“The more that we can match the best carriers to each load, provide reliable service, and reduce empty miles, the more we can help shippers drive down costs while also helping carriers earn more. Machine learning is at the heart of that.”
Just a few years ago, the state of the art in freight brokerage technology was software-assisted pricing and matching. A simple tool might take a base rate for a certain origin-destination pair and add a seasonality modifier based on historical data, then give a human broker a ranked list of the carriers most likely to service the freight.
Then the phone calls would start, and often the broker would find out that the market had turned and that carriers weren’t available or weren’t willing to move the freight at the price originally quoted to the customer. If the broker was unwilling to take a loss on the load, it was given back to the shipper or came back with a higher price.
Today, digital freight brokerages are significantly more advanced. Pricing is based on near-time volume, capacity indicators, and carrier quality rather than just historical data, and matching is normally completed without any human intervention at all. But automation now goes far beyond those tasks. For example, Convoy uses to assess its carriers’ service quality, reduce crash risk, and combine multiple loads into round-trips, seeking out optimal routes from countless possibilities.
FreightWaves spoke with Ziad Ismail, Chief Product Officer at Convoy, to get a better sense of the current state of digital freight brokerage technology and how helps Convoy adapt to the complex dynamics of the freight market.
Ismail said that in computer science, engineers write a program with explicit rules for handling various situations. But sometimes a system is so complex that it’s impossible to plan or even understand all the different scenarios. The freight market exemplifies this type of complex system.
That’s where comes into play. With , data scientists create a model that takes massive amounts of data and then figures out the rules on its own. The more data the model sees, the smarter it gets.
For example, instead of trying to account for every possible influence on trucking spot rates, a model would look at training data that shows how rates have historically moved given a variety of market conditions. This data provides a starting point for a model to generate accurate spot rates based on future changes to volume and capacity as well as differences in freight characteristics, pickup and drop-off locations, seasonality, time of day, and hundreds of other variables.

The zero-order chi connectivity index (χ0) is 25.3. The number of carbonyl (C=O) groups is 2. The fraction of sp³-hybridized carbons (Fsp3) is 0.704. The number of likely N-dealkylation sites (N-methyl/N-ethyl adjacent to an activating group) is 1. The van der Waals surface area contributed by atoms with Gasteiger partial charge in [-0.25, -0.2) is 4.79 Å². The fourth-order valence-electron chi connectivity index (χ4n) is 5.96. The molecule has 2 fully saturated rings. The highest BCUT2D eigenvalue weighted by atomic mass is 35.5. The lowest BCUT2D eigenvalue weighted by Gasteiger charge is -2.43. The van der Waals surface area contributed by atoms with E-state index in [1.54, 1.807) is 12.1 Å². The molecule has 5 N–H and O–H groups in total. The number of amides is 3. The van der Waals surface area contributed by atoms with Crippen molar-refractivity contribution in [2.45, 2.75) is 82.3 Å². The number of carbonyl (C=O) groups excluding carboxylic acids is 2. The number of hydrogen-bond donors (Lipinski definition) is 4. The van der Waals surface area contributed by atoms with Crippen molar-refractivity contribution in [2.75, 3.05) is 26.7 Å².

Machine learning was crucial to Convoy’s performance during the COVID-19 pandemic’s disruptions to freight markets, which saw large, unpredictable swings in volumes across many different markets simultaneously.
“The models performed well even when we were seeing unprecedented demand shocks,” Ismail said. “There was some additional volatility, but our routing, pricing, and availability models still worked as intended, and we were able to flex our capacity up by more than 50% in March to meet the spikes in demand.”
Ismail explained that Convoy views the broader opportunity through the lens of the shipment lifecycle, where the processes of tendering freight, matching loads to trucks, and hauling can all be made more efficient.
For example, when a shipper tenders a load to Convoy, a model assigns the load a ‘supply availability score.’ This score determines how easy it will be for Convoy to find a truck and service the freight.
“The model doesn’t just look at historical capacity trends, but also a range of real-time variables that are constantly in flux,” Ismail explained. The supply availability score is based on things like tender lead time, capacity in the market, the density of Convoy’s carrier network, the required truck type, whether a lane is a headhaul or backhaul, and other factors unique to the shipment. […]